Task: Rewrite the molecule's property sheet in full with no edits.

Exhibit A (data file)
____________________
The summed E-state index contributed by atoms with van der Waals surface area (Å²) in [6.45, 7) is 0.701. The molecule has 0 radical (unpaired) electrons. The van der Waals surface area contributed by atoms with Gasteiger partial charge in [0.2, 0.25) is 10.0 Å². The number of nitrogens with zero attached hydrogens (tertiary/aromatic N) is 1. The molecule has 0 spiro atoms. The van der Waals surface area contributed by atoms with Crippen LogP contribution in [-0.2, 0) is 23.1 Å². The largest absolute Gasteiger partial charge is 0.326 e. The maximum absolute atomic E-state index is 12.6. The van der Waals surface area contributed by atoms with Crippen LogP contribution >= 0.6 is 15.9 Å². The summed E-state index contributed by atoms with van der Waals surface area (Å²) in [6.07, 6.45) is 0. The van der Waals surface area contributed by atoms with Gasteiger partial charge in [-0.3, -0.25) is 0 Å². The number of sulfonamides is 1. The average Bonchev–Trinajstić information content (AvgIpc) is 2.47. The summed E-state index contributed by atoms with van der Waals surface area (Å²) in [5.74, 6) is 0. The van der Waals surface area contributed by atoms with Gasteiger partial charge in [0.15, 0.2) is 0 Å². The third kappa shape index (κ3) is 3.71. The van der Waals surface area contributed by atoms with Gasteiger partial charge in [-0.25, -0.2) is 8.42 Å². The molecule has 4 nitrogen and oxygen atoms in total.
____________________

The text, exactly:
The summed E-state index contributed by atoms with van der Waals surface area (Å²) in [6.45, 7) is 0.701. The molecule has 0 radical (unpaired) electrons. The van der Waals surface area contributed by atoms with Gasteiger partial charge in [0.2, 0.25) is 10.0 Å². The number of nitrogens with zero attached hydrogens (tertiary/aromatic N) is 1. The molecule has 0 spiro atoms. The van der Waals surface area contributed by atoms with Crippen LogP contribution in [-0.2, 0) is 23.1 Å². The largest absolute Gasteiger partial charge is 0.326 e. The maximum absolute atomic E-state index is 12.6. The van der Waals surface area contributed by atoms with Crippen LogP contribution >= 0.6 is 15.9 Å². The summed E-state index contributed by atoms with van der Waals surface area (Å²) in [6.07, 6.45) is 0. The van der Waals surface area contributed by atoms with Gasteiger partial charge in [-0.3, -0.25) is 0 Å². The number of sulfonamides is 1. The average Bonchev–Trinajstić information content (AvgIpc) is 2.47. The summed E-state index contributed by atoms with van der Waals surface area (Å²) in [5.74, 6) is 0. The van der Waals surface area contributed by atoms with Gasteiger partial charge in [0.15, 0.2) is 0 Å². The third kappa shape index (κ3) is 3.71. The van der Waals surface area contributed by atoms with Gasteiger partial charge in [-0.25, -0.2) is 8.42 Å². The molecule has 4 nitrogen and oxygen atoms in total.